How to Choose a Medicare Prescription Drug Plan in 5 Steps
Whether you’re new to Medicare or a beneficiary gearing up for the annual open enrollment period from Oct. 15 through Dec. 7, you’ll want to pay special attention to your prescription drug coverage.
Part D is the Medicare benefit that helps pay for prescription drugs and is administered by private insurers. People with Original Medicare (government-administered parts A and B) may purchase a stand-alone Part D plan to help with prescription drug costs.
The majority of Medicare Advantage plans, also administered by private insurance companies, include Medicare Part D prescription drug coverage. People who sign up for Medicare Advantage plans that do not provide Part D coverage may also purchase a stand-alone Part D plan.
In any case, it’s important to know the medicines that are covered and understand how the costs you pay for those medicines can vary from plan to plan.
What Medicare Part D covers
Medicare drug plans cover generic and brand-name drugs. All plans must meet a standard level of coverage set by Medicare. This means they must all cover the same categories of drugs, such as asthma or diabetes medicines, but plans can choose which specific drugs are covered in each drug category.
Each Medicare Part D plan lists the drugs it covers in what’s called a formulary. A specific formulary may not include your medicine but may include a similar option. You may want to consult with your doctor before your plan search to see what alternative medicines are feasible for you.
Like formularies, the cost of your drugs can vary from plan to plan depending on copays, tiered pricing and various restrictions discussed below. It’s important to research your coverage options thoroughly to find the plan that best fits your medical needs and your budget. “So often people just stick with the coverage they have even when there may be better, less expensive alternatives out there,” says Sue Greeno, advocate at the Center for Medicare Advocacy. These five steps can help you with your search.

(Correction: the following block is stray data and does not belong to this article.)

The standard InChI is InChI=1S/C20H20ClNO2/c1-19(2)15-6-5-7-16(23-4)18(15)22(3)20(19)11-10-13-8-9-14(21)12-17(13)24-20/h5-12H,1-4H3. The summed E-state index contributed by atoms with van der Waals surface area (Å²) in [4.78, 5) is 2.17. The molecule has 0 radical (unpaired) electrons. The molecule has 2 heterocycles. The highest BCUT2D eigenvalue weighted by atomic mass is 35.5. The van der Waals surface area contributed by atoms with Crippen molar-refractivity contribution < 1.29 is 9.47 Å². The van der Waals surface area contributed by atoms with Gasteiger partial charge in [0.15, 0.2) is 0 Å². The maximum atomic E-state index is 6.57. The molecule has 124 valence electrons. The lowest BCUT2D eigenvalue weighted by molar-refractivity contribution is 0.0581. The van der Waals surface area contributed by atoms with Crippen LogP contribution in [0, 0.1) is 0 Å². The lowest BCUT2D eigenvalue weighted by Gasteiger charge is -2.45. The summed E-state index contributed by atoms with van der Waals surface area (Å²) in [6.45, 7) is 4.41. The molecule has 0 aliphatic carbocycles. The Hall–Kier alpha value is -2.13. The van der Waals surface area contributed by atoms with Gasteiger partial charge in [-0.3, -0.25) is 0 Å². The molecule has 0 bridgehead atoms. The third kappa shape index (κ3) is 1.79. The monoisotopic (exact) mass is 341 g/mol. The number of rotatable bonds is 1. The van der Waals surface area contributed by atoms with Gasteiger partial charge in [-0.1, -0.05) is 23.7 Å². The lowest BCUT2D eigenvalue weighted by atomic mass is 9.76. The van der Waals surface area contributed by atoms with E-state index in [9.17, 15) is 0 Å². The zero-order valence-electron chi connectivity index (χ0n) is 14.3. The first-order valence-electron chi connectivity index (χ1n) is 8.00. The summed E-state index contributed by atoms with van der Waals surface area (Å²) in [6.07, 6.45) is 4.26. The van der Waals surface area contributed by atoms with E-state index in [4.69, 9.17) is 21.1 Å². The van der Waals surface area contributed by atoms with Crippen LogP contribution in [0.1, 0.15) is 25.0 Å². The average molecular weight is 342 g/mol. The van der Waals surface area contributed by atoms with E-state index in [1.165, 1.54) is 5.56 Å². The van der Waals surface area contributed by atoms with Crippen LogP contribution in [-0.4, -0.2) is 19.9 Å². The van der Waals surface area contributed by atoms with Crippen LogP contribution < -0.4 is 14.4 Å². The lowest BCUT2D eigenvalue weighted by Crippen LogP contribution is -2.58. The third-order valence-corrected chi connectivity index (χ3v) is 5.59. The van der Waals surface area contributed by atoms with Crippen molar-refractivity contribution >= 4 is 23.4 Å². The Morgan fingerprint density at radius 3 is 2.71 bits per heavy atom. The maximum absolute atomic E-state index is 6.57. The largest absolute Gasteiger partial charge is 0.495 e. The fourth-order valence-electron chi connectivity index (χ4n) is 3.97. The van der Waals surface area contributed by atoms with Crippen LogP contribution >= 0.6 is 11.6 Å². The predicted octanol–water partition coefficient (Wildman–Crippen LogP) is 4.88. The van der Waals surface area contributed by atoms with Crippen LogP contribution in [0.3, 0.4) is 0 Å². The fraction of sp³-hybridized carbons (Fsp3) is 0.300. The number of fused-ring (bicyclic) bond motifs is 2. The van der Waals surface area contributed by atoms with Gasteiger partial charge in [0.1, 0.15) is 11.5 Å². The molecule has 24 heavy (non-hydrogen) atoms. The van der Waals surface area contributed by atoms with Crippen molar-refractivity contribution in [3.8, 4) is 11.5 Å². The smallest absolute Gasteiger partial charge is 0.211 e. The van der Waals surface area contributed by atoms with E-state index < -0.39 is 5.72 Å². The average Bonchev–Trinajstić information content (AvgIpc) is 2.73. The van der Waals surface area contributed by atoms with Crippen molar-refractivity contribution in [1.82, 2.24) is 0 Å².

1. Stay up to date with your current plan
Each year by early October, your plan will send you an Annual Notice of Change. This is also available on your insurer’s website. Greeno recommends everyone read this document carefully and check for the following critical information:
2. Use the Medicare.gov Plan Finder
Because plans can change each year and because new plans become available each year, it makes sense to shop for the best Part D coverage for you during each annual Medicare open enrollment period.
The Medicare.gov Plan Finder can help. The Centers for Medicare & Medicaid Services has added new features in the Plan Finder tool that make it easier to determine if your medicines are covered, what pharmacies are in network near you and what your total out-of-pocket costs will be including copays and deductibles.
3. Look for other restrictions
In addition to tiered pricing, prescription drug coverage may come with other restrictions.
4. Understand the exemption process
Many times patients will undergo an unexpected health change well into the calendar year that changes their prescription drug needs, which may include a medication not on their plan’s formulary. In other cases, patients may find a covered drug becomes ineffective, and they need to switch to a more expensive version or one that isn’t included in their plan’s formulary.
In these cases, with the help of their doctors, enrollees can file for an exemption. “In most cases insurers will grant the exemption,” Greeno says. But it is another hoop patients have to go through. Be sure to examine how this process works in the Part D plans you are considering.
5. Ask for help
Even people with modest drug needs can find comparing the various options challenging. You can get help with the process through your local State Health Insurance Assistance Program, so find the SHIP nearest you. Or, as Greeno suggests, check with your local senior center for help. Often staff can assist in open enrollment questions or will know a good resource. And, of course, keep in mind that all of these connections are virtual for the time being due to COVID-19.
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Published by Walecia Konrad